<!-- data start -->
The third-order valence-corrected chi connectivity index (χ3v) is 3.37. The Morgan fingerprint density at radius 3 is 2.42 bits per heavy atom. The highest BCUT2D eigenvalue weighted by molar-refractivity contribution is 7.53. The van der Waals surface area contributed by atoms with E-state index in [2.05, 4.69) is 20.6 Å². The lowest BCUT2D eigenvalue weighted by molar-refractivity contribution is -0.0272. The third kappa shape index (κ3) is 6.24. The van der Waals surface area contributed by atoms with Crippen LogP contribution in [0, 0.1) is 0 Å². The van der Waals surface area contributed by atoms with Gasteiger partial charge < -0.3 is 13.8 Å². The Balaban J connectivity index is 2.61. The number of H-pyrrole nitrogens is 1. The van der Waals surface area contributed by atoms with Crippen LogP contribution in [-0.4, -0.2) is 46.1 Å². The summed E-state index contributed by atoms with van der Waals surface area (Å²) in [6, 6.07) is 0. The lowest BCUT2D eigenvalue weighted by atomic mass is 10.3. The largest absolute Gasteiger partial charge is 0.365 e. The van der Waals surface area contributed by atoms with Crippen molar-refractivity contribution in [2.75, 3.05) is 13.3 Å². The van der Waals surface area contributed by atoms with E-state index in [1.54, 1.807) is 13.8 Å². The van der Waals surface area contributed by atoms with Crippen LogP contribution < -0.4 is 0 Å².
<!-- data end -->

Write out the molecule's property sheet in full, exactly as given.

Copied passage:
The third-order valence-corrected chi connectivity index (χ3v) is 3.37. The Morgan fingerprint density at radius 3 is 2.42 bits per heavy atom. The highest BCUT2D eigenvalue weighted by molar-refractivity contribution is 7.53. The van der Waals surface area contributed by atoms with E-state index in [2.05, 4.69) is 20.6 Å². The lowest BCUT2D eigenvalue weighted by molar-refractivity contribution is -0.0272. The third kappa shape index (κ3) is 6.24. The van der Waals surface area contributed by atoms with Crippen LogP contribution in [0, 0.1) is 0 Å². The van der Waals surface area contributed by atoms with Gasteiger partial charge < -0.3 is 13.8 Å². The Balaban J connectivity index is 2.61. The number of H-pyrrole nitrogens is 1. The van der Waals surface area contributed by atoms with Crippen LogP contribution in [-0.4, -0.2) is 46.1 Å². The summed E-state index contributed by atoms with van der Waals surface area (Å²) in [6, 6.07) is 0. The lowest BCUT2D eigenvalue weighted by atomic mass is 10.3. The largest absolute Gasteiger partial charge is 0.365 e. The van der Waals surface area contributed by atoms with Crippen molar-refractivity contribution in [2.75, 3.05) is 13.3 Å². The van der Waals surface area contributed by atoms with E-state index in [1.54, 1.807) is 13.8 Å². The van der Waals surface area contributed by atoms with Crippen LogP contribution < -0.4 is 0 Å².